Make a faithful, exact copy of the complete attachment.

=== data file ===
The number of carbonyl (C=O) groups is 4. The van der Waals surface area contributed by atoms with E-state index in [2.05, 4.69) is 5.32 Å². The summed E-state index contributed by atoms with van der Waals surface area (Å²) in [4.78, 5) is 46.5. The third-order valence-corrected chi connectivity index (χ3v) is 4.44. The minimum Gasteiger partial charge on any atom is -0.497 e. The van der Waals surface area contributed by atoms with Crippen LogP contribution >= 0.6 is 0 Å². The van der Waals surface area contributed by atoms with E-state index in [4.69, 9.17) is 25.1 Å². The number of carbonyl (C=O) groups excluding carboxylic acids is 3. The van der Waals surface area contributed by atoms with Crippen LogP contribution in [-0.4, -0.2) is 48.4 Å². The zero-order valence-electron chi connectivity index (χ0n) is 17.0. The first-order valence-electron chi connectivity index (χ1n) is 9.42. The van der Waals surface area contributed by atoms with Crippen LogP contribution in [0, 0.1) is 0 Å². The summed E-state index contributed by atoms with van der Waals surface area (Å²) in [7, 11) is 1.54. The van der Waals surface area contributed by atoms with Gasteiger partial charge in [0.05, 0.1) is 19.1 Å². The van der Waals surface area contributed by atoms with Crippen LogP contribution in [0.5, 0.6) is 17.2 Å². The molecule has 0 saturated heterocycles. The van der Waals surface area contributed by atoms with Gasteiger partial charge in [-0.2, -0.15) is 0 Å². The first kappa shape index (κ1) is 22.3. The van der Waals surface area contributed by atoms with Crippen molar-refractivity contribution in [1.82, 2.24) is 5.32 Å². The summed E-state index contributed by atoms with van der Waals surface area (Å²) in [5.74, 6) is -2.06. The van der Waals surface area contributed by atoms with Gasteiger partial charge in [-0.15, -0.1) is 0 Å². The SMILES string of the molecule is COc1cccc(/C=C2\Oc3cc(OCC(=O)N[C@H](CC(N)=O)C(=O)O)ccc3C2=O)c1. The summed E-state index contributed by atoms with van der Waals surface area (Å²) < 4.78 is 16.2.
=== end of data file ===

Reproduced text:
The number of carbonyl (C=O) groups is 4. The van der Waals surface area contributed by atoms with E-state index in [2.05, 4.69) is 5.32 Å². The summed E-state index contributed by atoms with van der Waals surface area (Å²) in [4.78, 5) is 46.5. The third-order valence-corrected chi connectivity index (χ3v) is 4.44. The minimum Gasteiger partial charge on any atom is -0.497 e. The van der Waals surface area contributed by atoms with Crippen LogP contribution >= 0.6 is 0 Å². The van der Waals surface area contributed by atoms with E-state index in [4.69, 9.17) is 25.1 Å². The number of carbonyl (C=O) groups excluding carboxylic acids is 3. The van der Waals surface area contributed by atoms with Crippen LogP contribution in [-0.4, -0.2) is 48.4 Å². The zero-order valence-electron chi connectivity index (χ0n) is 17.0. The first-order valence-electron chi connectivity index (χ1n) is 9.42. The van der Waals surface area contributed by atoms with Crippen LogP contribution in [0, 0.1) is 0 Å². The summed E-state index contributed by atoms with van der Waals surface area (Å²) in [7, 11) is 1.54. The van der Waals surface area contributed by atoms with Gasteiger partial charge in [0.05, 0.1) is 19.1 Å². The van der Waals surface area contributed by atoms with Crippen LogP contribution in [0.5, 0.6) is 17.2 Å². The molecule has 0 saturated heterocycles. The van der Waals surface area contributed by atoms with Gasteiger partial charge in [-0.2, -0.15) is 0 Å². The first kappa shape index (κ1) is 22.3. The van der Waals surface area contributed by atoms with Crippen molar-refractivity contribution in [1.82, 2.24) is 5.32 Å². The summed E-state index contributed by atoms with van der Waals surface area (Å²) in [5.74, 6) is -2.06. The van der Waals surface area contributed by atoms with Gasteiger partial charge in [-0.15, -0.1) is 0 Å². The SMILES string of the molecule is COc1cccc(/C=C2\Oc3cc(OCC(=O)N[C@H](CC(N)=O)C(=O)O)ccc3C2=O)c1. The summed E-state index contributed by atoms with van der Waals surface area (Å²) < 4.78 is 16.2.